An important story today on the ongoing public records litigation.
What every Floridian needs to know is that we all have an obligation to hold government accountable. This state is not a corporation run by a CEO, who is free to do whatever he wants.
The state of Florida is a sovereign land owned by the people. Here’s what others have to say:
Withholding evidence. Government business carried out in secret. Potential criminal investigations.I’m not talking about the allegations surrounding former Oregon Gov. John Kitzhaber, who resigned on Friday. In Florida, a similar cloud has formed around Gov. Rick Scott, who faces three separate lawsuits alleging violations of a number of state laws.
In any normal political environment, the charges would lead to calls for resignation or impeachment proceedings. But Scott appears insulated by the very expectation of his corruption. In idealistic Oregon, Democrats controlled every level of government, and forced out a member of their own party. In Florida, the governor is supposed to be a scoundrel. But even if Scott survives, Republicans seeking the White House in 2016 might have a problem associating themselves with the leader of the biggest swing state, especially if more of his Nixonian tactics are revealed.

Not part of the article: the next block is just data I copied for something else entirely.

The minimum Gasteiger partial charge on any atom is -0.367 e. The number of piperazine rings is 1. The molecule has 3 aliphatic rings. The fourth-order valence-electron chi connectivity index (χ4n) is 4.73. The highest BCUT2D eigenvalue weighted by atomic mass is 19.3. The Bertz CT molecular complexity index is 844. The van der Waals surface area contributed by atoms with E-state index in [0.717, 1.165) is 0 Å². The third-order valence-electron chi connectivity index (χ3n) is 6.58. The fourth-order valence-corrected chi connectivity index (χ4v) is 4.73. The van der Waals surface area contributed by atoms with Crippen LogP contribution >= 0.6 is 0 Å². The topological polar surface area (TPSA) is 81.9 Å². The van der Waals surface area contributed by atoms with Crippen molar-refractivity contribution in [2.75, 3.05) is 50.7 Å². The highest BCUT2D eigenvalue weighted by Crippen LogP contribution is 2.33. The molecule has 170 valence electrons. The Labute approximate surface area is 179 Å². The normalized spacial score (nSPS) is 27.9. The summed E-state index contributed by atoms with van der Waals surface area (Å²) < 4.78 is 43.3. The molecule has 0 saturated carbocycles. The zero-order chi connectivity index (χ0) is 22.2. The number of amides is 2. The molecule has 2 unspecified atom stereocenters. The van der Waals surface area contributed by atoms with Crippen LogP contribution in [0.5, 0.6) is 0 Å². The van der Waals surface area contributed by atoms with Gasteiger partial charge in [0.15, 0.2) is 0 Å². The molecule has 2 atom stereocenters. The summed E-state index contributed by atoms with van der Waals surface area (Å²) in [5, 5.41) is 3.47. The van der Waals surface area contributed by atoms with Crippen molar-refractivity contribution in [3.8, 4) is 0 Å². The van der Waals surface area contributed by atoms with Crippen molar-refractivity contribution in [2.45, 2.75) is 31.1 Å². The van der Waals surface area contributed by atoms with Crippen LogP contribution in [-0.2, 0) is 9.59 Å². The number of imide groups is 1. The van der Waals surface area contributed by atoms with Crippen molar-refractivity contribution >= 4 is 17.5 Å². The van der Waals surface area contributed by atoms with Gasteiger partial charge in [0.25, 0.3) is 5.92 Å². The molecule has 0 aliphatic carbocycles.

“This governor has completely evaded all public records on everything,” said Matt Weidner, a St. Petersburg attorney who filed one of the three lawsuits against Scott. His complaint involves the sudden firing of Gerald Bailey, former executive director of the Florida Department of Law Enforcement (FDLE) and a respected public official.
Scott initially argued that Bailey simply resigned. But Bailey has since spoken publicly, accusing the governor of lying about his ouster (an email from Scott’s general counsel demanded that Bailey “retire or resign”) and attempting to politicize the independent FDLE. According to Bailey, Scott’s office pressured him to hire political cronies and forced FLDE officers to chauffeur Scott campaign staffers.